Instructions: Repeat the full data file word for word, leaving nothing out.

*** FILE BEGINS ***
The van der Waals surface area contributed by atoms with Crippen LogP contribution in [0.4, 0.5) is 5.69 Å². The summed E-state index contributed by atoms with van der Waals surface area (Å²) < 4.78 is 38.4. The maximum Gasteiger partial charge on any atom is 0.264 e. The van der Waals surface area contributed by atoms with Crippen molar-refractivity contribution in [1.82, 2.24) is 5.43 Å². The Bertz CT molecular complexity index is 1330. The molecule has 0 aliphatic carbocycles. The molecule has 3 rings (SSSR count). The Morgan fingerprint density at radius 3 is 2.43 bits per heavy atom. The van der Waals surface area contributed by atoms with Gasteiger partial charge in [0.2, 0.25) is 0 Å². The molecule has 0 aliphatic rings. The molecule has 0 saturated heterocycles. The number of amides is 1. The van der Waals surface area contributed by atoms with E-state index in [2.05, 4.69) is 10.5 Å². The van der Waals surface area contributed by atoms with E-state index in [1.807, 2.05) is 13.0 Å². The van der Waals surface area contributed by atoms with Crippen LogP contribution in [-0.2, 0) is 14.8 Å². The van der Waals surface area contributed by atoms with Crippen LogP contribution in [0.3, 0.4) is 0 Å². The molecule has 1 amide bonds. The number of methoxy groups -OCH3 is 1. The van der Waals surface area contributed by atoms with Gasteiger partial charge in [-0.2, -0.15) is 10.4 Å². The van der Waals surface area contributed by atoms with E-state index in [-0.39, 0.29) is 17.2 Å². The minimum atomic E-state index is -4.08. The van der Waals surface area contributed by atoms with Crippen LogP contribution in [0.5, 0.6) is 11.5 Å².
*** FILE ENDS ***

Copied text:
The van der Waals surface area contributed by atoms with Crippen LogP contribution in [0.4, 0.5) is 5.69 Å². The summed E-state index contributed by atoms with van der Waals surface area (Å²) < 4.78 is 38.4. The maximum Gasteiger partial charge on any atom is 0.264 e. The van der Waals surface area contributed by atoms with Crippen molar-refractivity contribution in [1.82, 2.24) is 5.43 Å². The Bertz CT molecular complexity index is 1330. The molecule has 0 aliphatic carbocycles. The molecule has 3 rings (SSSR count). The Morgan fingerprint density at radius 3 is 2.43 bits per heavy atom. The van der Waals surface area contributed by atoms with Gasteiger partial charge in [0.2, 0.25) is 0 Å². The molecule has 0 aliphatic rings. The molecule has 0 saturated heterocycles. The number of amides is 1. The van der Waals surface area contributed by atoms with E-state index in [2.05, 4.69) is 10.5 Å². The van der Waals surface area contributed by atoms with E-state index in [1.807, 2.05) is 13.0 Å². The van der Waals surface area contributed by atoms with Crippen LogP contribution in [-0.2, 0) is 14.8 Å². The van der Waals surface area contributed by atoms with Crippen LogP contribution in [0.3, 0.4) is 0 Å². The molecule has 1 amide bonds. The number of methoxy groups -OCH3 is 1. The van der Waals surface area contributed by atoms with Gasteiger partial charge in [-0.2, -0.15) is 10.4 Å². The van der Waals surface area contributed by atoms with E-state index in [-0.39, 0.29) is 17.2 Å². The minimum atomic E-state index is -4.08. The van der Waals surface area contributed by atoms with Crippen LogP contribution in [0.5, 0.6) is 11.5 Å².